Driving along a well-traveled highway a few miles north of Duluth on a recent beautiful summer Sunday afternoon, I spotted a homemade, fairly large sign in an unkempt yard with two words: The first was a vile four-letter word starting with F and the second word was “Biden.”
That happened a few days after I stopped at a traffic signal in the heart of Duluth behind an SUV with a plethora of bumper stickers adhered to the rear door. One that stood out for me was a similar sentiment for Trump.
So we’re even. And those are pretty good examples of the rural-urban political split in our country these days, not to mention how crude and vulgar our politics have become.
Of course, here I couldn’t write out the naughty words on those signs. This is a family newspaper (as are all “regular” newspapers) and most operate the same way when vulgar terms are reported. They simply use the first letter followed by ellipsis or follow the first letter with “word” as in X-word.
I think we can all agree that our political discourse has grown increasingly crude in recent years. There was a time when politicians would refer to those challenging them as “my worthy opponent” even if privately they resented the H-word out of them. Or disputing political parties would refer to each other as “the loyal opposition” even if they really thought they were all full of S-word. (Refers to what the farmer hauled another load of.)
When I was a child, I was told swearing was a sin (along with dancing and card playing). Every time you uttered a swear word, Jesus wrote it down (not the word, heaven forfend, but that you used it) and if you had too many on his list, no going to heaven for you when your time came. So I felt guilty as a child when all of us neighborhood kids spouted rough language from time to time. But I was very young and concern about going to heaven or H… was at a minimum. That, of course, is no longer the case.
The H-word is a funny one. Sometimes it’s a vulgarity and other times it’s OK. “Go to h…” is over the proper line just a bit. But “come hell or high water” is OK under most circumstances. “Heck,” of course, suffices everywhere as a substitute, as does “darn” for that other word (more on which later). But “come heck or high water” just doesn’t cut it even if you’ve been “to heck and back.”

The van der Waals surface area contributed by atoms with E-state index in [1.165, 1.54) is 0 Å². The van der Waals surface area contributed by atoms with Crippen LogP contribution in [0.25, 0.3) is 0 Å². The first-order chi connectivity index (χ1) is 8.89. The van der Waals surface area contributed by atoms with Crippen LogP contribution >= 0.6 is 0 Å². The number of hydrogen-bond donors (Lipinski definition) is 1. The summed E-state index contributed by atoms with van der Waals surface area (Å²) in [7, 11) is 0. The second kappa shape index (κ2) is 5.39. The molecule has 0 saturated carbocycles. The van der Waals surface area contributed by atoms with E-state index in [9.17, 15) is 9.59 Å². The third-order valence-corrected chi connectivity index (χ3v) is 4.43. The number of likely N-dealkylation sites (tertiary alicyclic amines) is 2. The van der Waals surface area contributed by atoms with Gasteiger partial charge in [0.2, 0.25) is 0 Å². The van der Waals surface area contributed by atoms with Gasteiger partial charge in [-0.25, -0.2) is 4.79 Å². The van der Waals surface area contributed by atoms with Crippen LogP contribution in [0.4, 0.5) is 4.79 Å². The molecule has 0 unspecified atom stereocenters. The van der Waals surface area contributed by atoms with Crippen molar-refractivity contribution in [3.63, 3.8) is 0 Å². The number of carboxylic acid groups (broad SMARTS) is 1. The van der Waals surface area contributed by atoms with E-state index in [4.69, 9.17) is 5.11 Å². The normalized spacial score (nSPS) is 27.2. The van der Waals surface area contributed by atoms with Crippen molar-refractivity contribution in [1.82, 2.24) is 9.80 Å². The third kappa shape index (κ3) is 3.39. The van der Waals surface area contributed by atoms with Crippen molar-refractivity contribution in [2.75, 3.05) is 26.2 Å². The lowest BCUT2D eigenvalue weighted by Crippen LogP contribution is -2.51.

I don’t think anyone — even the most devout — believes H… or D… are profane like F… When I was a teenager, having advanced further into the world of cussing from time to time, there was also the issue of the “obscene” gesture. We all know what that means when we read about it in the family newspaper.
When it is absolutely necessary for a family newspaper to report that someone has raised a middle finger of one hand, the other digits enfolded in a fist, they call it an “obscene gesture.” But is it? Obscene?
I don’t think so. Vulgar maybe. My handy computer push-button dictionary says the word obscene refers to things that are “offensive or disgusting by accepted standards of morality and decency.”
So, does what is often referred to informally as “flipping a bird” meet that obscenity standard? I suppose it depends on one’s obscenity standards. I haven’t flipped one in years, although some drivers are handy with them if they catch you making a mistake in traffic that offends them. We all are offended by different things, I guess. I prefer to stick out my tongue in response. Be careful though; that could get you shot these days if road rage ensues.
That bumper sticker I described above reminded me of one I saw on a car’s bumper years ago that has become my all-time favorite. It simply stated, “WHERE AM I, AND WHY AM I IN THIS HANDBASKET?” Everybody knows that refers to H… and I’ve been wondering the same thing myself lately with all the war, famine, pestilence, death and problems finding a decent host for “Jeopardy.”
I promised earlier I’d get back to the D-word. It’s become so benign now that I could probably spell it out in quoting someone in a family newspaper or referring to “damn the torpedoes,” a Civil War statement that has made it to our own time.
Back in the late 1930s, though, the D-word was not accepted in polite discourse and the makers of the movie “Gone With the Wind” had trouble getting hero Rhett Butler’s famous last line to Scarlett O’Hara, taken directly from the novel, onto the screen intact. The obscenity police hemmed and hawed and finally agreed, although the studio had to pay a fine.
So, as Rhett was departing and turned to the distraught Scarlett, he didn’t have to say in response to her question about her future, “Frankly, my dear, I don’t give a darn.” No, they had to let him say he didn’t give a “d….”
I’d spell it out, but this is a family newspaper.
Jim Heffernan is a former Duluth News Tribune news and opinion writer and columnist. He maintains a blog at jimheffernan.org and can be reached by email at email@example.com.